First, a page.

Regionalization plans in global churches reflecting fragmentation or potential schism?

Global churches such as the United Methodist Church, the Anglican communion, and even Roman Catholicism are increasingly taking a regional approach to address serious divisions and fragmentation, writes Elizabeth Russell in the Christian news magazine World (May 4). African members and leaders of the United Methodist Church (UMC), which has already split in the U.S. over issues of gender and sexuality, are proposing to restructure the worldwide denomination along regional lines, giving churches in different parts of the world the freedom to set their own doctrinal standards. This push for regionalization is an effort by members in the conservative global South to keep the denomination united in the face of growing conflicts over theological and sexual concerns. Russell writes that there are two different regionalization plans circulating through the UMC, but both would restructure the church body into seven or eight conferences (such as the U.S., the Philippines, Central and Southern Europe, Northern Europe, Congo, and West Africa), which would have their own rules for ordination, marriage rites, and church courts. Each region would in effect be allowed to revise the UMC’s Book of Discipline according to its own teachings and traditions, a move that some church conservatives have criticized.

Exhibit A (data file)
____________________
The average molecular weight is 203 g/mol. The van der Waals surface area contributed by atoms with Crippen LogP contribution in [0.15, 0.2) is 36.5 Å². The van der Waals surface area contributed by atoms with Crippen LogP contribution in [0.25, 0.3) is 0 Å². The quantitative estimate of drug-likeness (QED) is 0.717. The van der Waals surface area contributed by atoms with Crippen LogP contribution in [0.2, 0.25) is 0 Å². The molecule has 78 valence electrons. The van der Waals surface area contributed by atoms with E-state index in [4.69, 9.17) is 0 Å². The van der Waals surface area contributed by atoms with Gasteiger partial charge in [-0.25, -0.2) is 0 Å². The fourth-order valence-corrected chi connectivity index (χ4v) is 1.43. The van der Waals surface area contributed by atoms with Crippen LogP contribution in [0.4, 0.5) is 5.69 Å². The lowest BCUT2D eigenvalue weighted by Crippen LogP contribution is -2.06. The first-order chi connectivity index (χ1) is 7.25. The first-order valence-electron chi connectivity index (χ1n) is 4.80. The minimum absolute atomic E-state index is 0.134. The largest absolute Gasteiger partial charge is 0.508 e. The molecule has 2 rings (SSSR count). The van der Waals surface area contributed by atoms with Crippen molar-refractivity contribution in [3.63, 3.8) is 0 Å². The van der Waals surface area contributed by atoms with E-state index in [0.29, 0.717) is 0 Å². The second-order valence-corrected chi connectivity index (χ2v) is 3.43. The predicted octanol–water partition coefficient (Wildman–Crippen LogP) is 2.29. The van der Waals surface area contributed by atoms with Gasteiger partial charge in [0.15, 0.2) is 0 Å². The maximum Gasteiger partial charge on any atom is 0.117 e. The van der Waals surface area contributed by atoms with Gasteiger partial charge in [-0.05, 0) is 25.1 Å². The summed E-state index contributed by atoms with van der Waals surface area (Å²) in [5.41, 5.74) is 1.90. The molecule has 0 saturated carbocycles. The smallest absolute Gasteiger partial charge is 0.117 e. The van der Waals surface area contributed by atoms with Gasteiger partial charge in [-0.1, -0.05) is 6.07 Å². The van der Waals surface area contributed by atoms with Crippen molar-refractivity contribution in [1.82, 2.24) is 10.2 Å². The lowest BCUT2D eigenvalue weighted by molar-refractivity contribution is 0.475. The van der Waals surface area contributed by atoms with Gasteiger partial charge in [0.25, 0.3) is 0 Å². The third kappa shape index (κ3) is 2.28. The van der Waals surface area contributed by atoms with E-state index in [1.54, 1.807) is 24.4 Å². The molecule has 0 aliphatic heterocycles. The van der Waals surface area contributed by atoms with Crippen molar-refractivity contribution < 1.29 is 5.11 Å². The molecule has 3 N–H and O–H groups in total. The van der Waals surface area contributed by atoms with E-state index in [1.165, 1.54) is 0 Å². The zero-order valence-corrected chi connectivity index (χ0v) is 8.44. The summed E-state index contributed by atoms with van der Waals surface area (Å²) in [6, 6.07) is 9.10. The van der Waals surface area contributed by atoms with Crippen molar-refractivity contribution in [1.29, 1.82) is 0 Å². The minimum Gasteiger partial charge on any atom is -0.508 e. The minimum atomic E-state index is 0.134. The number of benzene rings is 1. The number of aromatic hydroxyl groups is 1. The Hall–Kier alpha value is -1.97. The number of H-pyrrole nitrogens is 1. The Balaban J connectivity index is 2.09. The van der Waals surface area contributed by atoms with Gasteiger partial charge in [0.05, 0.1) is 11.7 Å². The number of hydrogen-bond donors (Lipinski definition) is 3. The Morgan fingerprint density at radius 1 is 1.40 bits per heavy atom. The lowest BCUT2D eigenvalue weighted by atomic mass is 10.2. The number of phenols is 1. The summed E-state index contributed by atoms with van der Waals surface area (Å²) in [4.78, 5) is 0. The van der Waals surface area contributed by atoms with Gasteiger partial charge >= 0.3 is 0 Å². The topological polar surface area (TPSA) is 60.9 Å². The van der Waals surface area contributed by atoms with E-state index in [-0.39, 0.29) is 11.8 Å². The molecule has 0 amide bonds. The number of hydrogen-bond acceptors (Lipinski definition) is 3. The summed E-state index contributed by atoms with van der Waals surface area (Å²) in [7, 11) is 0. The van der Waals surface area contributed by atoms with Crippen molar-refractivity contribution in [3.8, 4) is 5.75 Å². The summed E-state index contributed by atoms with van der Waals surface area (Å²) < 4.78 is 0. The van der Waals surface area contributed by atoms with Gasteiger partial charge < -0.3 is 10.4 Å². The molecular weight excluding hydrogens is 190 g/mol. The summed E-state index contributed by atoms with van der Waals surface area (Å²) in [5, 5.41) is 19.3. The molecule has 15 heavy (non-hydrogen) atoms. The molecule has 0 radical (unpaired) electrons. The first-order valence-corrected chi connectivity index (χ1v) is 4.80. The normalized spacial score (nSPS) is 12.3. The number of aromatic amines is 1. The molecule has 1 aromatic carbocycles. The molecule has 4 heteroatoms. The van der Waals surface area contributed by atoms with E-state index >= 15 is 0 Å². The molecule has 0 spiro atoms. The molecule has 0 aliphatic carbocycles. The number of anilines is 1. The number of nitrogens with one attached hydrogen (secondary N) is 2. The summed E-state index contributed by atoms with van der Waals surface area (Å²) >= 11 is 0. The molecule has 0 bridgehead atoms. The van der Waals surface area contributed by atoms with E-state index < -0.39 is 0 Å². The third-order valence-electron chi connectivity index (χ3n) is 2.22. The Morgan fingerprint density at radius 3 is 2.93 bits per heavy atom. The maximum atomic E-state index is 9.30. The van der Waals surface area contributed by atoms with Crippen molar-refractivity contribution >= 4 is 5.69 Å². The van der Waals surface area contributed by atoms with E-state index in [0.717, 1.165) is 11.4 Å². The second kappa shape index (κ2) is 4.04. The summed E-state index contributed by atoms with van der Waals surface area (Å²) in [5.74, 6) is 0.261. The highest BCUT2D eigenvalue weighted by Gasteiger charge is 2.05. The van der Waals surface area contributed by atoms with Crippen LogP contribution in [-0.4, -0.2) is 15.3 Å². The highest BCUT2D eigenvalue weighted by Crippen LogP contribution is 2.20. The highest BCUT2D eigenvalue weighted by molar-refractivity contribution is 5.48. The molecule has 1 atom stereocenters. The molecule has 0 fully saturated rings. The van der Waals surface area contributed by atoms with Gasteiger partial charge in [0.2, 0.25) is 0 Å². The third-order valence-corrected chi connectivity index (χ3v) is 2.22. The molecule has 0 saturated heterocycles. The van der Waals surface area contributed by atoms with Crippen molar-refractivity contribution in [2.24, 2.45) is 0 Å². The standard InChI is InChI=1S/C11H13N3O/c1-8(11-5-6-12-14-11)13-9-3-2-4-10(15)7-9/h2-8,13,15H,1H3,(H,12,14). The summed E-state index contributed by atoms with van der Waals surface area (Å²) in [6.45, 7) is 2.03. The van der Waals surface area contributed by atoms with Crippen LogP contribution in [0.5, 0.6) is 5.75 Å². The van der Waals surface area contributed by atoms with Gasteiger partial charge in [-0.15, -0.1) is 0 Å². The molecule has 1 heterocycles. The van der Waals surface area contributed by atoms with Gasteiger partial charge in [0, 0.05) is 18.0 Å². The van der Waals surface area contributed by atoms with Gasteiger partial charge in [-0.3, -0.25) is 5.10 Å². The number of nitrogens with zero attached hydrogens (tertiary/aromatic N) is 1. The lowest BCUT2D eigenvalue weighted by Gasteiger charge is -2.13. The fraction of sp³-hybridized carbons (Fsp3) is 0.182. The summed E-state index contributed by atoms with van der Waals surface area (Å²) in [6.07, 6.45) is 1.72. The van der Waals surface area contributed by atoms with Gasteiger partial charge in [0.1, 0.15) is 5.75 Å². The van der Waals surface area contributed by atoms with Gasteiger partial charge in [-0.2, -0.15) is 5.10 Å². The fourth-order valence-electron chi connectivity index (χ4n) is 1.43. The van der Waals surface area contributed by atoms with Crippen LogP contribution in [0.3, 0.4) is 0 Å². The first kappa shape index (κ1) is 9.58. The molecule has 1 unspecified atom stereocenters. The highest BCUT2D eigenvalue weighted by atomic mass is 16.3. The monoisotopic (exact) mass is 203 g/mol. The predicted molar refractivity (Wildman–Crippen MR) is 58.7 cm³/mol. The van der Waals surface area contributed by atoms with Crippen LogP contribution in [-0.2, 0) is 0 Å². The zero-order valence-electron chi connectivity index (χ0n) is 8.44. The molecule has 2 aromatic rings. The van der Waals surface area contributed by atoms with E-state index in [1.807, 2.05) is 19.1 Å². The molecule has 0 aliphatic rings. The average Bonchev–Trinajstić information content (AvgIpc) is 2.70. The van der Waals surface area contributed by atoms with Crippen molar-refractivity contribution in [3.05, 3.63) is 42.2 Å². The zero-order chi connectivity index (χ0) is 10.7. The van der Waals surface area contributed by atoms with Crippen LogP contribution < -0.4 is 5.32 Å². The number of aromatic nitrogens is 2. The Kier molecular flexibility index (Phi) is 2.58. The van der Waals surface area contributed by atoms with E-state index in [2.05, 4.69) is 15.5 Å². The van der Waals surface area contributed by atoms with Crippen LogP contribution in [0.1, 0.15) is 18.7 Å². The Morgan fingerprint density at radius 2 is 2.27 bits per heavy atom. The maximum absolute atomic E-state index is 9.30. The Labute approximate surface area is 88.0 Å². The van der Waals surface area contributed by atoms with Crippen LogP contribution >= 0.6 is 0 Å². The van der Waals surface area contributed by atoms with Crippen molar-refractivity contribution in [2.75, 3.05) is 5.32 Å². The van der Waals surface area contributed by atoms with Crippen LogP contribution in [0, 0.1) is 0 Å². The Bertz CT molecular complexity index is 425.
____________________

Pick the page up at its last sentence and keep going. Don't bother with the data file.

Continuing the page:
In the U.S., the UMC has lost about 30,000 members under an official disaffiliation plan that allows these conservative congregations to retain their property. A similar split may be in the wings for conservative United Methodists in the global South after liberal leaders and delegates in the U.S. successfully overturned the Book of Discipline to allow for same-sex marriage and gay clergy at their late-April general conference. But advocates of regionalization believe that conservative members outside of the U.S. maintain enough loyalty to the UMC for such a plan to become a reality. Other forms of regionalization are already present among Anglicans. Long divided between conservative churches in the global South and more liberal member churches in the North, the Anglican communion (representing national churches from around the world) moved further in the direction of regionalization in 2023, when the Church of England approved same-sex unions, resulting in conservative Anglicans releasing the statement known as the Kigali Commitment that rejected the leadership of the Archbishop of Canterbury, Justin Welby. While stating that the dissenting churches did not want to be in fellowship with the C of E, “because no individual denomination in the Anglican Communion has the authority to remove another, the Anglicans maintain a fragile global unity. Even Catholicism is showing signs of regionalization under Pope Francis,” Russell writes. This could be seen in the way bishops in Africa united in opposition to the pope’s document on blessing individuals in same-sex unions, stating they would not engage in such a practice; even Francis backed down in the face of such opposition.